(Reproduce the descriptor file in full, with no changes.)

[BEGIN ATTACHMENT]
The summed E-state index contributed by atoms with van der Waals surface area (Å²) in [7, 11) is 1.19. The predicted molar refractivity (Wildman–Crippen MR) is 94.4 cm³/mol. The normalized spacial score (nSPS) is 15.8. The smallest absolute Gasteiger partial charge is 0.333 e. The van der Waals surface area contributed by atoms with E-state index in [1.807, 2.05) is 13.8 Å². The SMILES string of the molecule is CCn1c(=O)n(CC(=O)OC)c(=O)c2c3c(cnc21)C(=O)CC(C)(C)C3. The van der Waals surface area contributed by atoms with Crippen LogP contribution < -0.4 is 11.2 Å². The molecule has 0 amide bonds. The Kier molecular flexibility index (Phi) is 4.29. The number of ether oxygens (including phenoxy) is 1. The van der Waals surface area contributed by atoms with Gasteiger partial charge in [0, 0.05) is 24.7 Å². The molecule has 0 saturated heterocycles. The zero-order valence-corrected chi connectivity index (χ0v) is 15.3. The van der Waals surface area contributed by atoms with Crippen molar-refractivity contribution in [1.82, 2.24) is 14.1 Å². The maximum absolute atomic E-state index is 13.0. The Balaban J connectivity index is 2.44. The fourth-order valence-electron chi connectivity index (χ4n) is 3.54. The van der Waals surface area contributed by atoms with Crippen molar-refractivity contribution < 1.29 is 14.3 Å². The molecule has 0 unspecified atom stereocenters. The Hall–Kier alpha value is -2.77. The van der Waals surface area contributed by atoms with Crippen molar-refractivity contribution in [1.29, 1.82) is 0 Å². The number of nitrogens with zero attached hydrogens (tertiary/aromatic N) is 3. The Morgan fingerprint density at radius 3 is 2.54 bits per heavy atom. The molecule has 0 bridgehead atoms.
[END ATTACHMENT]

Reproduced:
The summed E-state index contributed by atoms with van der Waals surface area (Å²) in [7, 11) is 1.19. The predicted molar refractivity (Wildman–Crippen MR) is 94.4 cm³/mol. The normalized spacial score (nSPS) is 15.8. The smallest absolute Gasteiger partial charge is 0.333 e. The van der Waals surface area contributed by atoms with E-state index in [1.807, 2.05) is 13.8 Å². The SMILES string of the molecule is CCn1c(=O)n(CC(=O)OC)c(=O)c2c3c(cnc21)C(=O)CC(C)(C)C3. The van der Waals surface area contributed by atoms with Crippen LogP contribution < -0.4 is 11.2 Å². The molecule has 0 amide bonds. The Kier molecular flexibility index (Phi) is 4.29. The number of ether oxygens (including phenoxy) is 1. The van der Waals surface area contributed by atoms with Gasteiger partial charge in [0, 0.05) is 24.7 Å². The molecule has 0 saturated heterocycles. The zero-order valence-corrected chi connectivity index (χ0v) is 15.3. The van der Waals surface area contributed by atoms with Crippen molar-refractivity contribution in [1.82, 2.24) is 14.1 Å². The maximum absolute atomic E-state index is 13.0. The Balaban J connectivity index is 2.44. The fourth-order valence-electron chi connectivity index (χ4n) is 3.54. The van der Waals surface area contributed by atoms with Crippen molar-refractivity contribution < 1.29 is 14.3 Å². The molecule has 0 unspecified atom stereocenters. The Hall–Kier alpha value is -2.77. The van der Waals surface area contributed by atoms with Crippen molar-refractivity contribution in [1.29, 1.82) is 0 Å². The number of nitrogens with zero attached hydrogens (tertiary/aromatic N) is 3. The Morgan fingerprint density at radius 3 is 2.54 bits per heavy atom. The molecule has 0 bridgehead atoms.